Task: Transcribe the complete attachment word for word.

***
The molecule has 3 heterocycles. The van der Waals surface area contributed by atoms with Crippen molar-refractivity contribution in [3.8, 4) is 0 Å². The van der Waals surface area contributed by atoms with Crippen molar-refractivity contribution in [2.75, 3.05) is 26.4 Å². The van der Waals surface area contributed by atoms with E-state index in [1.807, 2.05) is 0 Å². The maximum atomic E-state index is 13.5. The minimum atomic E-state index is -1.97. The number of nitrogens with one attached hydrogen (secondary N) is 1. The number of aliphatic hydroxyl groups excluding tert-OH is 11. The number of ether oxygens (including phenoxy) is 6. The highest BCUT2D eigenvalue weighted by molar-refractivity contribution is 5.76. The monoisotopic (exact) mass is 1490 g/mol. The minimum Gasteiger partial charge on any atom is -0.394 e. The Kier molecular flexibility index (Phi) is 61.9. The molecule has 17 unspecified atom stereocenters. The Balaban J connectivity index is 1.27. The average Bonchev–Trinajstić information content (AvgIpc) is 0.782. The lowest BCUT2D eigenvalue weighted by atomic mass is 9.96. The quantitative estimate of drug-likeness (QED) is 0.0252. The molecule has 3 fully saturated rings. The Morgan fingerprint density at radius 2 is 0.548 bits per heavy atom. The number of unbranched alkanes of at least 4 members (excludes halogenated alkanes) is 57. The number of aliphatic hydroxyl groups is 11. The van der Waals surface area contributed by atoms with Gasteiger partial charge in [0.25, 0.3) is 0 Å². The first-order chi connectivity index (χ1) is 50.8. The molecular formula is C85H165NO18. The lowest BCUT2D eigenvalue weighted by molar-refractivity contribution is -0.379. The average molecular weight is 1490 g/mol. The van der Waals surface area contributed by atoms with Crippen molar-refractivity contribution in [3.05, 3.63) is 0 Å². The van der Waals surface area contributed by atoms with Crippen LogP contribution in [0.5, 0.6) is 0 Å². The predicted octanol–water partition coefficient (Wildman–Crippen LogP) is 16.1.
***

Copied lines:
The molecule has 3 heterocycles. The van der Waals surface area contributed by atoms with Crippen molar-refractivity contribution in [3.8, 4) is 0 Å². The van der Waals surface area contributed by atoms with Crippen molar-refractivity contribution in [2.75, 3.05) is 26.4 Å². The van der Waals surface area contributed by atoms with E-state index in [1.807, 2.05) is 0 Å². The maximum atomic E-state index is 13.5. The minimum atomic E-state index is -1.97. The number of nitrogens with one attached hydrogen (secondary N) is 1. The number of aliphatic hydroxyl groups excluding tert-OH is 11. The number of ether oxygens (including phenoxy) is 6. The highest BCUT2D eigenvalue weighted by molar-refractivity contribution is 5.76. The monoisotopic (exact) mass is 1490 g/mol. The minimum Gasteiger partial charge on any atom is -0.394 e. The Kier molecular flexibility index (Phi) is 61.9. The molecule has 17 unspecified atom stereocenters. The Balaban J connectivity index is 1.27. The average Bonchev–Trinajstić information content (AvgIpc) is 0.782. The lowest BCUT2D eigenvalue weighted by atomic mass is 9.96. The quantitative estimate of drug-likeness (QED) is 0.0252. The molecule has 3 fully saturated rings. The Morgan fingerprint density at radius 2 is 0.548 bits per heavy atom. The number of unbranched alkanes of at least 4 members (excludes halogenated alkanes) is 57. The number of aliphatic hydroxyl groups is 11. The van der Waals surface area contributed by atoms with Gasteiger partial charge in [0.25, 0.3) is 0 Å². The first-order chi connectivity index (χ1) is 50.8. The molecular formula is C85H165NO18. The lowest BCUT2D eigenvalue weighted by molar-refractivity contribution is -0.379. The average molecular weight is 1490 g/mol. The van der Waals surface area contributed by atoms with Crippen molar-refractivity contribution in [3.05, 3.63) is 0 Å². The van der Waals surface area contributed by atoms with Crippen LogP contribution in [0.5, 0.6) is 0 Å². The predicted octanol–water partition coefficient (Wildman–Crippen LogP) is 16.1.